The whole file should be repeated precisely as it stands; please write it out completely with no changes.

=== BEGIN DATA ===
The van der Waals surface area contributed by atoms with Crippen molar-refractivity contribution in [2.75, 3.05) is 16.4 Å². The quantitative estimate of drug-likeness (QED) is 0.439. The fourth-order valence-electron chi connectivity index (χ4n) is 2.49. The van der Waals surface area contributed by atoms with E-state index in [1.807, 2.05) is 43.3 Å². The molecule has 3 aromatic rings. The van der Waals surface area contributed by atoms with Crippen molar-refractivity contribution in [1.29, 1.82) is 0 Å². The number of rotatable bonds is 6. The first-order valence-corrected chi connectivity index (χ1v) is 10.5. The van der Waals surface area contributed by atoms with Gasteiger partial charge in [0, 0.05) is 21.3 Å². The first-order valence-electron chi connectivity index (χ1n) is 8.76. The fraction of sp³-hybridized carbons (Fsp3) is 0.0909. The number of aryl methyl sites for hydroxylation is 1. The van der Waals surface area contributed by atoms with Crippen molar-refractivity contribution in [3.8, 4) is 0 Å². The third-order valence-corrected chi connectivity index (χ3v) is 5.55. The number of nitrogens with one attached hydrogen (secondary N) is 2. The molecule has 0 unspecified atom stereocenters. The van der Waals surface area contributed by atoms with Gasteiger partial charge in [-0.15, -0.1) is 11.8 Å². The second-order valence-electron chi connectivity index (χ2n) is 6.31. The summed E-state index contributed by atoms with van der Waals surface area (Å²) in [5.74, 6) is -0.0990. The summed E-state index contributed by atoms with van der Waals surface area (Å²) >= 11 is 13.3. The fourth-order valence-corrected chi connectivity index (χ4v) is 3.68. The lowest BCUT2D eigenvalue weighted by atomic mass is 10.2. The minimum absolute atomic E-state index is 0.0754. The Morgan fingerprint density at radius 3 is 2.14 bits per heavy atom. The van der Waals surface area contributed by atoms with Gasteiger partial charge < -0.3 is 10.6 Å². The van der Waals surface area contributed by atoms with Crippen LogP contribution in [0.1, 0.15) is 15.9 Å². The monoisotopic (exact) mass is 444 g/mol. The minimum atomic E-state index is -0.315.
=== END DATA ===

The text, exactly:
The van der Waals surface area contributed by atoms with Crippen molar-refractivity contribution in [2.75, 3.05) is 16.4 Å². The quantitative estimate of drug-likeness (QED) is 0.439. The fourth-order valence-electron chi connectivity index (χ4n) is 2.49. The van der Waals surface area contributed by atoms with E-state index in [1.807, 2.05) is 43.3 Å². The molecule has 3 aromatic rings. The van der Waals surface area contributed by atoms with Crippen molar-refractivity contribution in [1.29, 1.82) is 0 Å². The number of rotatable bonds is 6. The first-order valence-corrected chi connectivity index (χ1v) is 10.5. The van der Waals surface area contributed by atoms with Gasteiger partial charge in [0, 0.05) is 21.3 Å². The first-order valence-electron chi connectivity index (χ1n) is 8.76. The fraction of sp³-hybridized carbons (Fsp3) is 0.0909. The number of aryl methyl sites for hydroxylation is 1. The van der Waals surface area contributed by atoms with Crippen molar-refractivity contribution in [3.8, 4) is 0 Å². The third-order valence-corrected chi connectivity index (χ3v) is 5.55. The number of nitrogens with one attached hydrogen (secondary N) is 2. The molecule has 0 unspecified atom stereocenters. The van der Waals surface area contributed by atoms with Gasteiger partial charge in [-0.15, -0.1) is 11.8 Å². The second-order valence-electron chi connectivity index (χ2n) is 6.31. The summed E-state index contributed by atoms with van der Waals surface area (Å²) in [5.74, 6) is -0.0990. The summed E-state index contributed by atoms with van der Waals surface area (Å²) >= 11 is 13.3. The fourth-order valence-corrected chi connectivity index (χ4v) is 3.68. The lowest BCUT2D eigenvalue weighted by atomic mass is 10.2. The minimum absolute atomic E-state index is 0.0754. The Morgan fingerprint density at radius 3 is 2.14 bits per heavy atom. The van der Waals surface area contributed by atoms with Gasteiger partial charge < -0.3 is 10.6 Å². The van der Waals surface area contributed by atoms with Crippen LogP contribution in [0.1, 0.15) is 15.9 Å². The monoisotopic (exact) mass is 444 g/mol. The minimum atomic E-state index is -0.315.